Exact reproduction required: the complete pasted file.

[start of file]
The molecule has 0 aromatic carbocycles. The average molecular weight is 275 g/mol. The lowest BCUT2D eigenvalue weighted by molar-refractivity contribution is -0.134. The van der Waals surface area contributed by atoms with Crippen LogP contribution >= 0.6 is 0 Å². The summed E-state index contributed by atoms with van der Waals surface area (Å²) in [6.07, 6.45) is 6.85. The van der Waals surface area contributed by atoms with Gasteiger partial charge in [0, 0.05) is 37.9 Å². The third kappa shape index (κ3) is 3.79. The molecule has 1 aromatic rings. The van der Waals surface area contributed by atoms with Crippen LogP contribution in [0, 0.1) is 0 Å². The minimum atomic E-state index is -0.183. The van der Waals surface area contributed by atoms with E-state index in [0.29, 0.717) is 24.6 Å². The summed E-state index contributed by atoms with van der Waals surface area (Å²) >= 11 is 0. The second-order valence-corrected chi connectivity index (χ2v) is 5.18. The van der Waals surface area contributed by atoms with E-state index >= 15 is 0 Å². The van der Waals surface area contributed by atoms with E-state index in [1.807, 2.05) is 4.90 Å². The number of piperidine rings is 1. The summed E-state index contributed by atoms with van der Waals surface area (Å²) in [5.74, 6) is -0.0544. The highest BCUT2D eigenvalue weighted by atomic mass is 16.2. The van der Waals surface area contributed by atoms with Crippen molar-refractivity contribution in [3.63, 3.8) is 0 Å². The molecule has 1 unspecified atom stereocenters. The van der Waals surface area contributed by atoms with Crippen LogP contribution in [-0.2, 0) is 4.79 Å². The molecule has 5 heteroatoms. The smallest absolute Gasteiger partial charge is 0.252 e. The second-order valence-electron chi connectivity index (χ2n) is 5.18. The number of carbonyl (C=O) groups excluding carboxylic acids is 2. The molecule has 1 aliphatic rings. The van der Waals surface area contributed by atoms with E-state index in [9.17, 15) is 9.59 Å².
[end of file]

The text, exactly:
The molecule has 0 aromatic carbocycles. The average molecular weight is 275 g/mol. The lowest BCUT2D eigenvalue weighted by molar-refractivity contribution is -0.134. The van der Waals surface area contributed by atoms with Crippen LogP contribution >= 0.6 is 0 Å². The summed E-state index contributed by atoms with van der Waals surface area (Å²) in [6.07, 6.45) is 6.85. The van der Waals surface area contributed by atoms with Gasteiger partial charge in [0, 0.05) is 37.9 Å². The third kappa shape index (κ3) is 3.79. The molecule has 1 aromatic rings. The van der Waals surface area contributed by atoms with Crippen LogP contribution in [0, 0.1) is 0 Å². The minimum atomic E-state index is -0.183. The van der Waals surface area contributed by atoms with E-state index in [0.29, 0.717) is 24.6 Å². The summed E-state index contributed by atoms with van der Waals surface area (Å²) >= 11 is 0. The second-order valence-corrected chi connectivity index (χ2v) is 5.18. The van der Waals surface area contributed by atoms with E-state index >= 15 is 0 Å². The van der Waals surface area contributed by atoms with E-state index in [1.807, 2.05) is 4.90 Å². The number of piperidine rings is 1. The summed E-state index contributed by atoms with van der Waals surface area (Å²) in [5.74, 6) is -0.0544. The highest BCUT2D eigenvalue weighted by atomic mass is 16.2. The van der Waals surface area contributed by atoms with Crippen molar-refractivity contribution in [3.63, 3.8) is 0 Å². The molecule has 1 unspecified atom stereocenters. The van der Waals surface area contributed by atoms with Crippen LogP contribution in [-0.2, 0) is 4.79 Å². The molecule has 5 heteroatoms. The smallest absolute Gasteiger partial charge is 0.252 e. The second-order valence-electron chi connectivity index (χ2n) is 5.18. The number of carbonyl (C=O) groups excluding carboxylic acids is 2. The molecule has 1 aliphatic rings. The van der Waals surface area contributed by atoms with E-state index in [9.17, 15) is 9.59 Å².